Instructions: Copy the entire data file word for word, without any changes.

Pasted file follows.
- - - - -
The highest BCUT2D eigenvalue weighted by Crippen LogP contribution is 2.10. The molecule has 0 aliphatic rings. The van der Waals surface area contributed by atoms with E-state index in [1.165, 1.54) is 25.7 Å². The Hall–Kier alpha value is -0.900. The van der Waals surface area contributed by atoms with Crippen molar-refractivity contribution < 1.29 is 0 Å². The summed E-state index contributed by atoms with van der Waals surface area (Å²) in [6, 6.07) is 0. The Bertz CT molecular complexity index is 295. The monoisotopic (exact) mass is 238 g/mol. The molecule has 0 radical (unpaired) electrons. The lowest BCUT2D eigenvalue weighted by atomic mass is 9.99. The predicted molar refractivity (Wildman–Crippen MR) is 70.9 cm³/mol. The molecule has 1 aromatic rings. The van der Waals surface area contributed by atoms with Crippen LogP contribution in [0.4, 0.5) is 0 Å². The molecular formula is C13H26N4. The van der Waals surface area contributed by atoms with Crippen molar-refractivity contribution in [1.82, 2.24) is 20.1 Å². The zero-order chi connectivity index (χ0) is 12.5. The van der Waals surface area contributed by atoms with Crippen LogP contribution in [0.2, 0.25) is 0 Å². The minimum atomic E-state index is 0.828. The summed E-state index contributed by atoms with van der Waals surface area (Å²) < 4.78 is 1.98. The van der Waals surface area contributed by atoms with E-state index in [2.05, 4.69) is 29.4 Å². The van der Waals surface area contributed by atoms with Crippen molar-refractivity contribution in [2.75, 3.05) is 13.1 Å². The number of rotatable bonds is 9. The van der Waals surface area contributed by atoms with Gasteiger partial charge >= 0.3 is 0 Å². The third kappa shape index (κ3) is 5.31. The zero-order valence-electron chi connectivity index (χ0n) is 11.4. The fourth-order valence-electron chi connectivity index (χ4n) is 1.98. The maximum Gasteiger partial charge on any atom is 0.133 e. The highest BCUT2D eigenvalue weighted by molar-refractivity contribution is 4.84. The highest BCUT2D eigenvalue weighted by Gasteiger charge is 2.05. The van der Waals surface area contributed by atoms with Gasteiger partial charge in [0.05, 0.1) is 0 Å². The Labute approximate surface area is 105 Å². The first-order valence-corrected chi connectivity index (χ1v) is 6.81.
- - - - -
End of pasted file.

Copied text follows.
The highest BCUT2D eigenvalue weighted by Crippen LogP contribution is 2.10. The molecule has 0 aliphatic rings. The van der Waals surface area contributed by atoms with E-state index in [1.165, 1.54) is 25.7 Å². The Hall–Kier alpha value is -0.900. The van der Waals surface area contributed by atoms with Crippen molar-refractivity contribution < 1.29 is 0 Å². The summed E-state index contributed by atoms with van der Waals surface area (Å²) in [6, 6.07) is 0. The Bertz CT molecular complexity index is 295. The monoisotopic (exact) mass is 238 g/mol. The molecule has 0 radical (unpaired) electrons. The lowest BCUT2D eigenvalue weighted by atomic mass is 9.99. The predicted molar refractivity (Wildman–Crippen MR) is 70.9 cm³/mol. The molecule has 1 aromatic rings. The van der Waals surface area contributed by atoms with Crippen LogP contribution in [0.4, 0.5) is 0 Å². The molecular formula is C13H26N4. The van der Waals surface area contributed by atoms with Crippen molar-refractivity contribution in [1.82, 2.24) is 20.1 Å². The zero-order chi connectivity index (χ0) is 12.5. The van der Waals surface area contributed by atoms with Crippen LogP contribution in [0.2, 0.25) is 0 Å². The minimum atomic E-state index is 0.828. The summed E-state index contributed by atoms with van der Waals surface area (Å²) < 4.78 is 1.98. The van der Waals surface area contributed by atoms with E-state index in [2.05, 4.69) is 29.4 Å². The van der Waals surface area contributed by atoms with Crippen molar-refractivity contribution in [2.75, 3.05) is 13.1 Å². The number of rotatable bonds is 9. The van der Waals surface area contributed by atoms with Gasteiger partial charge >= 0.3 is 0 Å². The third kappa shape index (κ3) is 5.31. The zero-order valence-electron chi connectivity index (χ0n) is 11.4. The fourth-order valence-electron chi connectivity index (χ4n) is 1.98. The maximum Gasteiger partial charge on any atom is 0.133 e. The highest BCUT2D eigenvalue weighted by molar-refractivity contribution is 4.84. The highest BCUT2D eigenvalue weighted by Gasteiger charge is 2.05. The van der Waals surface area contributed by atoms with Gasteiger partial charge in [0.05, 0.1) is 0 Å². The Labute approximate surface area is 105 Å². The first-order valence-corrected chi connectivity index (χ1v) is 6.81.